There are beautiful coves around Sigacik, an important yachting center to the south of the Cesme Peninsula. In the neighborhood of Sigacik there is the ancient city of Teos which was the religious belief center of Dionysus, the god of wine. Southeast of Sigacik, Gumuldur, which is known for its beaches and ancient city of Claros with its Temple of Apollo, are points of interest for the tourists.

Foca (Phocaea), the holiday town to the north of Izmir, was an important trade center of the ancient world. The Phocaeans, who were also sailors, established trade colonies in various parts of the Mediterrane- an. As a matter of fact, famous cities on the French Riviera such as Marseilles, Nice, and Cannes were founded by the Phocaeans. The song "Marseille" was an old Phocaean folk song taken to France by the Phocaeans, which later became the national anthem of the French (La Marseillaise). There are beautiful coves and islands in the vicinity of Foca. The Siren rocks at the entrance to the Foca harbor are ideal places for sunbathing and diving. Candarli and Dikili are located to the north of Foca. Candarli is worth seeing with its beaches, citadel and ancient city of Pitane. Dikili is an important harbor in the northern Aegean and is known for its beaches.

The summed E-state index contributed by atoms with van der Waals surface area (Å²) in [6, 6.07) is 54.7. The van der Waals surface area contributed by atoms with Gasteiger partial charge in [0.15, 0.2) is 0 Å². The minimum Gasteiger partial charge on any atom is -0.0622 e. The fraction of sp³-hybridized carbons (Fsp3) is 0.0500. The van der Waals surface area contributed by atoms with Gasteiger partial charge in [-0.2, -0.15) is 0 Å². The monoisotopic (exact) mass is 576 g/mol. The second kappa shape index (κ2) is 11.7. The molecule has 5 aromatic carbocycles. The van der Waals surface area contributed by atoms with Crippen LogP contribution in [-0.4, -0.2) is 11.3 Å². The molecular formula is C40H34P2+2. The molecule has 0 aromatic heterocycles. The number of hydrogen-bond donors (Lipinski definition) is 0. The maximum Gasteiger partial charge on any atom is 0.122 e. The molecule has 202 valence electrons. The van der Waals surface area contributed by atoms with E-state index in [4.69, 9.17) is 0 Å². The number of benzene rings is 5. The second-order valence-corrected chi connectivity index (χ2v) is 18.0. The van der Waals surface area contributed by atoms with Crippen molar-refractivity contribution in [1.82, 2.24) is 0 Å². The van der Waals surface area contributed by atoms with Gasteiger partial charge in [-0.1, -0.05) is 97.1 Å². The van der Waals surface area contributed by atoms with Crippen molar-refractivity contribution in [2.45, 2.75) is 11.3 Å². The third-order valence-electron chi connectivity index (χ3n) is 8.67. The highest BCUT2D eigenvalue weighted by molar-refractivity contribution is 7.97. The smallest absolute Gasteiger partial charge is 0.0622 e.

• Last visit to Izmir Ili: Feb 2006
  • Intro Written Feb 13, 2006